He goes onto to say that the Golden Age vanished without a trace. But he mentions that the Algebra, Numerical analysis, algorithms, use of the zero successfully, the modern approach to medicine etc, etc. were the contributions of the muslims. He is, probably, a man of science. Naturally he forgot to mention that the muslims also introduced the discipline, what we call the study of history today.

    I am not here to list what are the contributions of the so called muslims, because that will rather reinforce his notion of the role of religions as the sole cause of the progress or backwardness of the civilizations.

    His casual mention of the clashes among the Christian factions for centuries, as if it were not a big thing to mention, indicates his poor knowledge of history or at best a deliberate attempt to ignore a fact because it is not fitting well to his own agenda he wants to pursue here.

    He forgot to mention the role of Spain as the most important seat of learning during the muslim era, through which the much of the Western Europe, including the UK was enlightened with the advanced scientific knowledge (including the founding of the Cambridge University, Reference: The History of Christianity, BBC series, available as torrent downloadable form. I would strongly recommend this series, presented by a sitting professor of history of the Oxford University, to watch. It is very interesting, and if you haven’t watched it already, you will surely enjoy it.)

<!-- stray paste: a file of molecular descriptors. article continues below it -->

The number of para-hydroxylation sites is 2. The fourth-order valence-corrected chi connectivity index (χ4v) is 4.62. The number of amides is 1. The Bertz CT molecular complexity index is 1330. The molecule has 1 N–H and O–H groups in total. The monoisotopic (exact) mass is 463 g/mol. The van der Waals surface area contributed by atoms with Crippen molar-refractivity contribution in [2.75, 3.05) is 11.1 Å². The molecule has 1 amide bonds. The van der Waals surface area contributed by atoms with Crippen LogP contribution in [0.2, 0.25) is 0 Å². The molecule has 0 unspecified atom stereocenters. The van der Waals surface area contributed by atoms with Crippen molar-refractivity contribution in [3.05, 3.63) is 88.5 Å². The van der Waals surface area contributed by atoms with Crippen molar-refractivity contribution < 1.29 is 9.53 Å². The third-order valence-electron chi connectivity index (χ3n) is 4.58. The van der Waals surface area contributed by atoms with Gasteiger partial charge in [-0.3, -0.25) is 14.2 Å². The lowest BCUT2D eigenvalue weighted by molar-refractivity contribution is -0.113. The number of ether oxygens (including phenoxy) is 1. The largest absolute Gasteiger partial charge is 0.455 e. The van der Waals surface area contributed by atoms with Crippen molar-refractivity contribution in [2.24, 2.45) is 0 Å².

I just want to ask him, what exactly we remember from the lost civilizations he has mentioned like that of the China, India, Egypt, Greece or the Romans in today’ day to day life? Not many, are they? Are not the contributions of the muslims he himself has mentioned in the article, still very much visible even after (according his saying) 1,000 years? What he wants to say here, is not very clear. Half learned people are more desperate in expressing personal confusing beliefs in public. This gentleman will continue to do better as a radiology, rather than attempting to write such an article full of wrong information, leading to wrong conclusions.